We fabricated wide-stripe laser diodes operating between 380 and 430 nm. The threshold current density for 380 and 430 nm devices (6-7 kA/cm2) was only slightly higher than for our main stream 415 nm devices (4-6 kA/cm2). Thanks to the use of high-pressure-grown low-dislocation-density substrates we succeeded in demonstration of high power optical emission both under CW and pulse operation. For the device emitting at 415 nm we were able to demonstrate 200 mW of CW optical power (20 μm wide device) and 2.7 W under pulse current operation (peak power, 50 μm device). The main obstacle for achieving CW operation of 50 μm device was to remove the excess of heat from laser chip-diamond submount assembly.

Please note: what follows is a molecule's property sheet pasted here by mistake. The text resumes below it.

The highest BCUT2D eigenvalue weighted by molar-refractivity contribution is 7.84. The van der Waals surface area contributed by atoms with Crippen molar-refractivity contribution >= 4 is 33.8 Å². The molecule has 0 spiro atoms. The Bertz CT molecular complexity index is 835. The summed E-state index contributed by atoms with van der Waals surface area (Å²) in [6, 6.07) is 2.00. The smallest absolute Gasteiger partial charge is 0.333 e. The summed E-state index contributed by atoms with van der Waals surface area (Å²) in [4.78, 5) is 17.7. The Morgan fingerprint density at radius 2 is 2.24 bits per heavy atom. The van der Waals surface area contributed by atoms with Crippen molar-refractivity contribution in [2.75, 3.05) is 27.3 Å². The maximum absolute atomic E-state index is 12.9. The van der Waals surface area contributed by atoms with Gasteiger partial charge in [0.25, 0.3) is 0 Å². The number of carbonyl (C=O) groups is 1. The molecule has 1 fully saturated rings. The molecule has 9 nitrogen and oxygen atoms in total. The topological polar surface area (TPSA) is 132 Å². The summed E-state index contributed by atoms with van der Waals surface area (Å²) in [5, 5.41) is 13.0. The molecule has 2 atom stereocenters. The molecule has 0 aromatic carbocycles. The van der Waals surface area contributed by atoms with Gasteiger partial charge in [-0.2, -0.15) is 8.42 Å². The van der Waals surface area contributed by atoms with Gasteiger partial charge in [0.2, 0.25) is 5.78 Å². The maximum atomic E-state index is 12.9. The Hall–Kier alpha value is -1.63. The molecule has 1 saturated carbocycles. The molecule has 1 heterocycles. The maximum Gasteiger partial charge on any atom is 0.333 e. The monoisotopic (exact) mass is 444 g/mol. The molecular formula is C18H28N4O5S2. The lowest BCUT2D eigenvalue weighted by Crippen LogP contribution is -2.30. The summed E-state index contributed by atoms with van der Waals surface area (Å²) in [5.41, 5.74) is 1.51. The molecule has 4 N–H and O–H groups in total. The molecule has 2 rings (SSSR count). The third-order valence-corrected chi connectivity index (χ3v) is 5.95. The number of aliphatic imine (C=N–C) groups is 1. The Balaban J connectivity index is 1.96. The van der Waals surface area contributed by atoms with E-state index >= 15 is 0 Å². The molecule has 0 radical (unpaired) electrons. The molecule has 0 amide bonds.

We demonstrate the operation of wide-stripe InGaN laser diodes grown on bulk gallium nitride substrates obtained by high-pressure synthesis. The use of almost dislocation-free substrates resulted in very low defect densities of obtained laser structures - typically in the range of 105cm-2. We tested 3 types of devices of the dimensions: 20μmx500μm, 20μmx1000μm and 50μmx500μm. All three types of lasers showed good properties during pulse current experiments, exhibiting threshold currents of 400, 850 and 950 mA, respectively. The lasing wavelength varied between 405 and 420 nm, depending on the particular device. After p-down mounting on diamond heatspreaders, the first two types of lasers showed CW operation with a total output power reaching 200 mW. These devices, after optimization, offer good prognostics for reaching an optical power in the 1 W range needed for the applications in large area displays.